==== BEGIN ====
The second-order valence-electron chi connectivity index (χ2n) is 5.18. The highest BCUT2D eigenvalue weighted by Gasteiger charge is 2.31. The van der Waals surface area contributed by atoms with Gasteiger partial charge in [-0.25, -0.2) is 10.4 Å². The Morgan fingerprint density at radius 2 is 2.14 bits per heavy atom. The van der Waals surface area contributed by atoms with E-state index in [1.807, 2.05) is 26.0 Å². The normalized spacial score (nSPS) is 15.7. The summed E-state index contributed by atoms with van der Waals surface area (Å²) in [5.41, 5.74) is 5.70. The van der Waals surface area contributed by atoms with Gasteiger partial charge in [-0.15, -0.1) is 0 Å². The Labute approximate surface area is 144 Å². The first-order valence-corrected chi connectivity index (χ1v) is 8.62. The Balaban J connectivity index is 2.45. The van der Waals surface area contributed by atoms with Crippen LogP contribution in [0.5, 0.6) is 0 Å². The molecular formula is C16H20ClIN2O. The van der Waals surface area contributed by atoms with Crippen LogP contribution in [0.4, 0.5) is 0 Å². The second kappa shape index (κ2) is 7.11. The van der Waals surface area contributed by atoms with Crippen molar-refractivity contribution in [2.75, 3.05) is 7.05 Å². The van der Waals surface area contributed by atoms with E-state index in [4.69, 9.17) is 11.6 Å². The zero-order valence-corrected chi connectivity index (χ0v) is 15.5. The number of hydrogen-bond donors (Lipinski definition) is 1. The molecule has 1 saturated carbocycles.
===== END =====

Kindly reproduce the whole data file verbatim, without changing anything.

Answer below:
The second-order valence-electron chi connectivity index (χ2n) is 5.18. The highest BCUT2D eigenvalue weighted by Gasteiger charge is 2.31. The van der Waals surface area contributed by atoms with Gasteiger partial charge in [-0.25, -0.2) is 10.4 Å². The Morgan fingerprint density at radius 2 is 2.14 bits per heavy atom. The van der Waals surface area contributed by atoms with E-state index in [1.807, 2.05) is 26.0 Å². The normalized spacial score (nSPS) is 15.7. The summed E-state index contributed by atoms with van der Waals surface area (Å²) in [5.41, 5.74) is 5.70. The van der Waals surface area contributed by atoms with Gasteiger partial charge in [-0.15, -0.1) is 0 Å². The Labute approximate surface area is 144 Å². The first-order valence-corrected chi connectivity index (χ1v) is 8.62. The Balaban J connectivity index is 2.45. The van der Waals surface area contributed by atoms with Crippen LogP contribution in [0.5, 0.6) is 0 Å². The molecular formula is C16H20ClIN2O. The van der Waals surface area contributed by atoms with Crippen LogP contribution in [0.4, 0.5) is 0 Å². The second kappa shape index (κ2) is 7.11. The van der Waals surface area contributed by atoms with Crippen molar-refractivity contribution in [2.75, 3.05) is 7.05 Å². The van der Waals surface area contributed by atoms with E-state index in [4.69, 9.17) is 11.6 Å². The zero-order valence-corrected chi connectivity index (χ0v) is 15.5. The number of hydrogen-bond donors (Lipinski definition) is 1. The molecule has 1 saturated carbocycles.